Ramon Magsaysay Award Foundation: Manila, 31 August 2005
The honorable Chief Justice Hilario Davide, trustees of the Ramon Magsaysay Award Foundation, distinguished guests, fellow awardees, ladies and gentlemen, good evening.
Sombath’s vision for sustainable development aims to foster respects for nature and humanity. He advocates for mindful education and inclusive development highlighting ordinary people, especially young people who are the potential of change.
It has been 4 years since the last time his family heard from him. The night of December 15, 2012 became a horrid silence that continues until today. For the past 4 years, family and friends of Sombath Somphone have called the Lao government and world leaders to bring forth Sombath’s whereabouts. Sadly, our leaders have failed us. We would like to reiterate the ASEAN Parliamentarians for Human Rights’s (APHR) question “If the Lao government really wants to solve Sombath Somphone case and is as concerned as the rest of us, then why is it blocking all possible avenues for the investigation?” (more…)
Dear Uncle Sombath,
I have not written to you in a long time, since you disappeared. That hit me inside, in my heart. It made me wonder what I should do about my work, because you were always my role model, ever since I was a PADETC volunteer while in secondary school.
The first time I saw you was when you explained your work to a group of youth volunteers from Vientiane. At that time, Pui Duangkhae was the team leader mobilising volunteers who were interested in learning about the environment in Phu Khao Khwai. We met at the bamboo garden, and you and Uncle Outhin briefed us before we went to the park. Your words at that time greatly impressed me. You said we needed the forest, but the forest did not need us. Those words made me think that we must preserve and care for the forest, and it was the beginning of my journey as an environmental volunteer. We started by removing garbage from the steams in the Phu Khao Khwai Protected area in 1996. (more…)
Dear Respected Uncle,
I hope you are well. Five years ago, I asked you for advice about a new job. You never refused to help. Even if you had a lot of work, you would always find time for me. The only exception was that it could not conflict with the time you played ping pong. I smile whenever I think about that. Even when I was not asking about work directly, you gave guidance and encouragement when I needed it.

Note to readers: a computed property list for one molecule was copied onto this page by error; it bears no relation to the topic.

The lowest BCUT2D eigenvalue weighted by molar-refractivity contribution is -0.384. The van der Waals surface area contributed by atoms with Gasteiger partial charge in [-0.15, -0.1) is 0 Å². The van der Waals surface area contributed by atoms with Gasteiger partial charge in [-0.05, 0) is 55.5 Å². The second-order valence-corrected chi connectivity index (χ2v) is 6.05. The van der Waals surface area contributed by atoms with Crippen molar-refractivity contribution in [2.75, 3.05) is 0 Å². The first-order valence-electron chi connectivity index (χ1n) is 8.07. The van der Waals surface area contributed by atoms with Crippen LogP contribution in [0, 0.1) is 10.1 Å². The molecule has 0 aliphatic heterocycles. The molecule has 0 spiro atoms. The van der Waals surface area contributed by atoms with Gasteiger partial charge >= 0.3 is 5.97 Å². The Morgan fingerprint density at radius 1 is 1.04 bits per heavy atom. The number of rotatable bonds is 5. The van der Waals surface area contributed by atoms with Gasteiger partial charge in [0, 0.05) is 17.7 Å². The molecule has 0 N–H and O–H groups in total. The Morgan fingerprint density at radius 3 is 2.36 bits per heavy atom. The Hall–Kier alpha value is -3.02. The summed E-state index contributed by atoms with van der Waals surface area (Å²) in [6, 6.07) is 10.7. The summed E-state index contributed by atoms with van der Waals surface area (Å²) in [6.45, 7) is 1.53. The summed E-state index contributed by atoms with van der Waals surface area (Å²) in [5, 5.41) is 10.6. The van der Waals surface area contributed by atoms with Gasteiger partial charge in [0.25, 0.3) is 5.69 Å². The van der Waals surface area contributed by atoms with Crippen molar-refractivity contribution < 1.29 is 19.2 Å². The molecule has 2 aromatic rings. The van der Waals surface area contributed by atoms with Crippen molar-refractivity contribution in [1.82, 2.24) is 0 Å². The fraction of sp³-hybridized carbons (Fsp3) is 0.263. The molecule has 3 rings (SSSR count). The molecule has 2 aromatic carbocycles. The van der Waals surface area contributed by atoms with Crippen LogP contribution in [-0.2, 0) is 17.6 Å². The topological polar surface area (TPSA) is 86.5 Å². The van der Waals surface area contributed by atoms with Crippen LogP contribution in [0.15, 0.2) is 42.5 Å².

It has been three years that I don’t know where you are, but I still remember what you told me the first time I met you: “Be a half-full, or nearly full glass, but never a full glass. To never be full leaves room for new lessons, it leaves us open to learn what is right, to absorb new thoughts, to move us forward and give us encouragement. For that which is not appropriate, pour it out so you won’t get misled, so you can move in a better direction.” I can remember your words well, and recall them often, especially when I encounter a problem.
It has been three years, and I am not the only one who remembers what you taught. I have met many others who have grown with the thoughts you shared. They remember your words as well. The passing time has not erased what you built. Your work has been taken up by a new generation strengthened through your efforts. You opened opportunities for us to develop ourselves, and we can move forward on our own.
With this letter, I want to thank you again for your valuable guidance. Thank you for your impressive achievements which benefit society. We have learned and adapt them for our use. Thank you for giving us youth a chance to grow, and thank you for the opportunity to know you. Finally, I hope that what you have built will continue to spread and foster the development of society and the next generation.
With love and respect,
A youth that admires your vision